You can help by doing the calling yourself, but make sure your mom is 100% on board, because you do not want to show up 'guns blazing' only to have your mom say "It's really o.k. He can stay."
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worriedinCali Jan 16, 2020
Did you miss where the OP says the police have been called and can’t do anything? And yes, there is an eviction process even for squatters. Just look at the 4 mom squatters just evicted in Oakland california. If he’s established residency, the police cannot and will not escort him off the property without a court order. The OP doesn’t live there so she doesn’t have the authority to have him removed. Her parents have to be the ones to do it.
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Sounds like my ex. Lol! When people are drinking and doing drugs coupled
with mental illness, it is almost impossible to live with them because they bring
you down, way down. Your mother should give him some money to find his
own place. It may cost her something in the beginning but then she can get rid of him. And after that, she does not have to open the door to him anymore.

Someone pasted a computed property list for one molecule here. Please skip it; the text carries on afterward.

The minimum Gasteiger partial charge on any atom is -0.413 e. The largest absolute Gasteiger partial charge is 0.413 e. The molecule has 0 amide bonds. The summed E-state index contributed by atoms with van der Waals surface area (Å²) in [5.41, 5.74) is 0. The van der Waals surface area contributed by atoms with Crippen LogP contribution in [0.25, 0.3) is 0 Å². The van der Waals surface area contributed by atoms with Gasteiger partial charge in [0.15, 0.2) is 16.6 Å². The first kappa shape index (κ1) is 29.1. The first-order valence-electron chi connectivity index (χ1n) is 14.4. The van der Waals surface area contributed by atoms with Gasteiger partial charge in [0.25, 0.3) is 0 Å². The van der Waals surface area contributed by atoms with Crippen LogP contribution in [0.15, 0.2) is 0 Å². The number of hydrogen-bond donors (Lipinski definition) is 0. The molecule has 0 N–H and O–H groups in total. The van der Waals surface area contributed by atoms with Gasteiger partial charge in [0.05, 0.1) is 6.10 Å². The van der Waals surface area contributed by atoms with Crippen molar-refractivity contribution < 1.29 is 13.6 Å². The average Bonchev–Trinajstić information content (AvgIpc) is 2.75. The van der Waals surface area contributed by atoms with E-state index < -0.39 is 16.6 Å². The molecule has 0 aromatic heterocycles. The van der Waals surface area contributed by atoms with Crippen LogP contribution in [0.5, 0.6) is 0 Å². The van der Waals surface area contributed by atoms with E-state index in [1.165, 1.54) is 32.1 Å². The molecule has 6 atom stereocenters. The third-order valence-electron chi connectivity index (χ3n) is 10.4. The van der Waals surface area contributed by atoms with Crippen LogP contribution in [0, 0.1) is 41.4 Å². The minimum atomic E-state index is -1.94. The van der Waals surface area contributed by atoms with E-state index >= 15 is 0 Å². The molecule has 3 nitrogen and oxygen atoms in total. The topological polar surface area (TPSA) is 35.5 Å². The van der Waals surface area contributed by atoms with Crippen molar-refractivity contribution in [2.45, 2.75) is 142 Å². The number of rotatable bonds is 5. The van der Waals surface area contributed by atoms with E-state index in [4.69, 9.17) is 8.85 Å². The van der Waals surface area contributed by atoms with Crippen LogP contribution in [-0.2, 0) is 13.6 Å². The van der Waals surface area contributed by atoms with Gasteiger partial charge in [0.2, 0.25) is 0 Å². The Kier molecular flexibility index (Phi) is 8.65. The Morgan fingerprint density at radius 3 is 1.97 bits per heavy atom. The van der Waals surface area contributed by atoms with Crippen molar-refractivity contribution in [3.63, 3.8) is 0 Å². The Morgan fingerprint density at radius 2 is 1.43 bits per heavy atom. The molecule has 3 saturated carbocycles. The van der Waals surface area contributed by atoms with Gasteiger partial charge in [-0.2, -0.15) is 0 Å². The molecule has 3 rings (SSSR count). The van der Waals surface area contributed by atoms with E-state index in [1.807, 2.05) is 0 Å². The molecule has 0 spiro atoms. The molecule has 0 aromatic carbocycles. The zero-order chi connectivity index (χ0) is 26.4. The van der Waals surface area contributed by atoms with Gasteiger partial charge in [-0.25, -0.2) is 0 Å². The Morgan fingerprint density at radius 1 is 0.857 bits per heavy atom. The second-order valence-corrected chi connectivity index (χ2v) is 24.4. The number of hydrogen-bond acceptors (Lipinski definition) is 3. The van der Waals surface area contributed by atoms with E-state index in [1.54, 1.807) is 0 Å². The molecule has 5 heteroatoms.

A studio, something small. She can encourage him and get her home and life back.
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Laura007 Jan 20, 2020
If you've lived with an addict, then you know that you cannot give them money to find their own place. If you give them money, they will spend it on drugs and alcohol. The only way that would work is if the parents invested in another residence for him and the parents paid all the monthly bills, and there's still no promise he would leave them alone.
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Someone comes to take mom and dad out for a weekend trip.